Dani: What's the last record you listened from start to finish?

Leo: 'A Moon Shaped Pool' by Radiohead and 'Dirty Mind' by Prince - I actually listened to it two and a half times...

Dani: On vinyl?

Leo: Yes. I think it's the best way to experience an 'album', to really absorb it as an experience. You are left a much more enriched individual listening that way as opposed to a dreaded MP3 and with the physical object in your hand you discovering so much more about the story and the intention - imagining how it was recorded and what it might have been like it the studio and also knowing who worked on it, who engineered and mixed and mastered it - this is all incredibly important and valuable information!

Leo: Your track ‘I'm The Question’ you wrote for your new album got me thinking about a deep subject I guess which is – why are we here, what is our purpose or what is it we are here to fulfil and it resonated with me as I’ve been going through a time of self-reflection recently – we are here to try and understand ourselves and find out who we are. Does that bare any relation to the songs meaning or over arching theme?

Dani: For sure, the title is to be taken at face value, the hook in the song is is the continuum of the title - it's neither a question or answer, it's both question and answer. The music was inspired by 50's doo-wop - well, my interpretation of it - and the lyrics were to match the innocence of that sound - so I decided to write the lyrics as if I were writing to my 13 year old self.

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It's neither a question or answer...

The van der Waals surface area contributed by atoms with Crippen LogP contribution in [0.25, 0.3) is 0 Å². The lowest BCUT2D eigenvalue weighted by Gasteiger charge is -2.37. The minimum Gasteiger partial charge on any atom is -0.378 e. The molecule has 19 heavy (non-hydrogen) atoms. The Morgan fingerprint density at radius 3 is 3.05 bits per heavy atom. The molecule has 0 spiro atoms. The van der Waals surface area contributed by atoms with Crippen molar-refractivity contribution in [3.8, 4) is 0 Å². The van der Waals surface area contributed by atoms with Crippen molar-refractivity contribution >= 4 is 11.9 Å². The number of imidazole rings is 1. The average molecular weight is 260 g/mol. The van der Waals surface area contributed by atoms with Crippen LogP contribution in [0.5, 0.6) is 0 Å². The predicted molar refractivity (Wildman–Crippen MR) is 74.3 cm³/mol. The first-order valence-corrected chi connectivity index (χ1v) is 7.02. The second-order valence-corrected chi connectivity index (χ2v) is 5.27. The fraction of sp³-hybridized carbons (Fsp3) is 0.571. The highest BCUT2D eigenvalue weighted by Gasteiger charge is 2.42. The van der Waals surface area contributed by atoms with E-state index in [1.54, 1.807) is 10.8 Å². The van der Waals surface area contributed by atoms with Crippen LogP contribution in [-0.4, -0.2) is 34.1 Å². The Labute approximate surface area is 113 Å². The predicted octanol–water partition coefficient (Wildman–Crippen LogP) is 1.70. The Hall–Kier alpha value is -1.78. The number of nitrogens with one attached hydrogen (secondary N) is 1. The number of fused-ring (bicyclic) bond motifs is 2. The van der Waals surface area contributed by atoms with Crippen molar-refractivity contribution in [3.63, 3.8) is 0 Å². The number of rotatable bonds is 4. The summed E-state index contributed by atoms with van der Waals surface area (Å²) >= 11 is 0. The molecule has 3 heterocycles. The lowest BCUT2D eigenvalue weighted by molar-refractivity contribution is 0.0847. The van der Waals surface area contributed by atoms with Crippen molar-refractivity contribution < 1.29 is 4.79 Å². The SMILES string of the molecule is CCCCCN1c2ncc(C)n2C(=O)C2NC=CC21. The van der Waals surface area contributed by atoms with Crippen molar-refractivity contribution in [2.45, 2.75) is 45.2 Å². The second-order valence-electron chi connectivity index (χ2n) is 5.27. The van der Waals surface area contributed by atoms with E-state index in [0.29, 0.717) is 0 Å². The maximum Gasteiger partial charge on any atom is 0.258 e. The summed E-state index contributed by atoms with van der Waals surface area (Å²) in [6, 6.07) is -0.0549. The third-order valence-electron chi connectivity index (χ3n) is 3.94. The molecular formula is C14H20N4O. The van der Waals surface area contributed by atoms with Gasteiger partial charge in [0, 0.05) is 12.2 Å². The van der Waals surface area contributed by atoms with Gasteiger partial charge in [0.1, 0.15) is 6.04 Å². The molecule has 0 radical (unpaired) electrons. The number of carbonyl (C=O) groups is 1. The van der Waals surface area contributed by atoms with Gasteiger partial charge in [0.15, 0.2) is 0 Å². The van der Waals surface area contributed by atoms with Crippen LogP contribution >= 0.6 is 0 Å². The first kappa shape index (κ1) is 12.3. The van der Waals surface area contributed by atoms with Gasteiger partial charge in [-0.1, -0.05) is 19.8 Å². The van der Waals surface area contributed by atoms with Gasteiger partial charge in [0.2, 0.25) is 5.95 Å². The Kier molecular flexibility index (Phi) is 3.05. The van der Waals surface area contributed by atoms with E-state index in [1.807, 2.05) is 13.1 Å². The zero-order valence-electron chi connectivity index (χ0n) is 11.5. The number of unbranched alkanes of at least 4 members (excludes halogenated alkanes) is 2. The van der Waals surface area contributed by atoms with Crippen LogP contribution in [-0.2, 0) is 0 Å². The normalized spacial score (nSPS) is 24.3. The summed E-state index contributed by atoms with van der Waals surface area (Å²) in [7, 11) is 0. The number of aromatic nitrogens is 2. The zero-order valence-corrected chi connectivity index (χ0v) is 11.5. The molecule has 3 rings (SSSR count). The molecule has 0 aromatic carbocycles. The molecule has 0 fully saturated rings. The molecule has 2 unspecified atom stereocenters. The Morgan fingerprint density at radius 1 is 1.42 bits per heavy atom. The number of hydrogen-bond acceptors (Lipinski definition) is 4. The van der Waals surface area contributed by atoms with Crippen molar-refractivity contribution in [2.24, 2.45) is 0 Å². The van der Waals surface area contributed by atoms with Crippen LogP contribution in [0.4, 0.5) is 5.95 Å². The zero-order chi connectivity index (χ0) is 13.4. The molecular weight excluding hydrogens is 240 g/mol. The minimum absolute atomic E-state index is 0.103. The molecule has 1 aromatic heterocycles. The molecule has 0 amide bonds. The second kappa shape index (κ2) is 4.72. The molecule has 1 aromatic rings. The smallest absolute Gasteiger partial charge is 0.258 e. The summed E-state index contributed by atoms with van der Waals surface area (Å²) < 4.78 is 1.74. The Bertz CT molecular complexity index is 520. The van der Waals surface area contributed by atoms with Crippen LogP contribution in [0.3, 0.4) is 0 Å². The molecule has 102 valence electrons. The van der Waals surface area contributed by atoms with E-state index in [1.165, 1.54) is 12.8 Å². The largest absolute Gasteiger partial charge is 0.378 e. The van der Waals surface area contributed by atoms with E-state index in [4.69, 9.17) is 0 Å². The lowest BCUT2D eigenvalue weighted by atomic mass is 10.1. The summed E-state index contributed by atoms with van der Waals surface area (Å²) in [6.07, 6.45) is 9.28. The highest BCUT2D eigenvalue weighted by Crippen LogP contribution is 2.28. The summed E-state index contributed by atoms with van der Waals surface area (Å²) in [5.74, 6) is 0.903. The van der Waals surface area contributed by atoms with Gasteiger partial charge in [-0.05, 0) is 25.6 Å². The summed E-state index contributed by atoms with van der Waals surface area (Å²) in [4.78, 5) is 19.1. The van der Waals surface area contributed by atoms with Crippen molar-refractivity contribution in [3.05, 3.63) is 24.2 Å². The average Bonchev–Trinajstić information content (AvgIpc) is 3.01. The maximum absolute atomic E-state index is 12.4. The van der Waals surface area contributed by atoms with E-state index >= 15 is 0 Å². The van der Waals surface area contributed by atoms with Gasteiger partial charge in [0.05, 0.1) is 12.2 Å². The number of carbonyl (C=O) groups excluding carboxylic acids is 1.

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Leo: It’s been 10 years since your last album ‘Slappers’ which I had the pleasure of playing on. I know it’s been a time of big transformation for you. How did that experience shape your creative process?

Dani: Well, in all honestly, I had to find my voice again: physically, metaphysically... I started off by working on this idea I had, a project for piano and voice of disco covers which is entitled "discovered". I'm so happy I did this. I spent four months with a rented piano in my flat and dissected a careful selection of disco tunes from my collection with this amazing pianist I met, Gael Rakotondrabe. We then went and recorded the project in real time, in the same room, no edits. It was exactly the opposite of what I had been doing in the past.

From there I kept writing and finding that I had a collected enough material to start thinking about working on a new album. The prospect of working with Circus Company started to materialise. At one point during the pre-production of my album, it became very clear that I would be the producer for the project - it was all at once daunting and exciting. I put my head down, worked hard, made a lot of mistakes, learned a ton, watched a gazillion YouTube tutorials and got on with it. I have so much more to learn and explore but that puts us squarely up to date.

Leo: How did working in Paris inform the sound of your new record and did your environment shape the overall result?

Dani: I'm not sure Paris informed my sound but I do believe had I been in London the record would sound different - by that I mean it's a subjective process. The musicians I worked with here have their own narrative and sound and therefore it will always be a sonic factor.

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Dani Siciliano's new album is out now on Circus Company, The Invisible's new album 'Patience' is out now on Ninja Tune.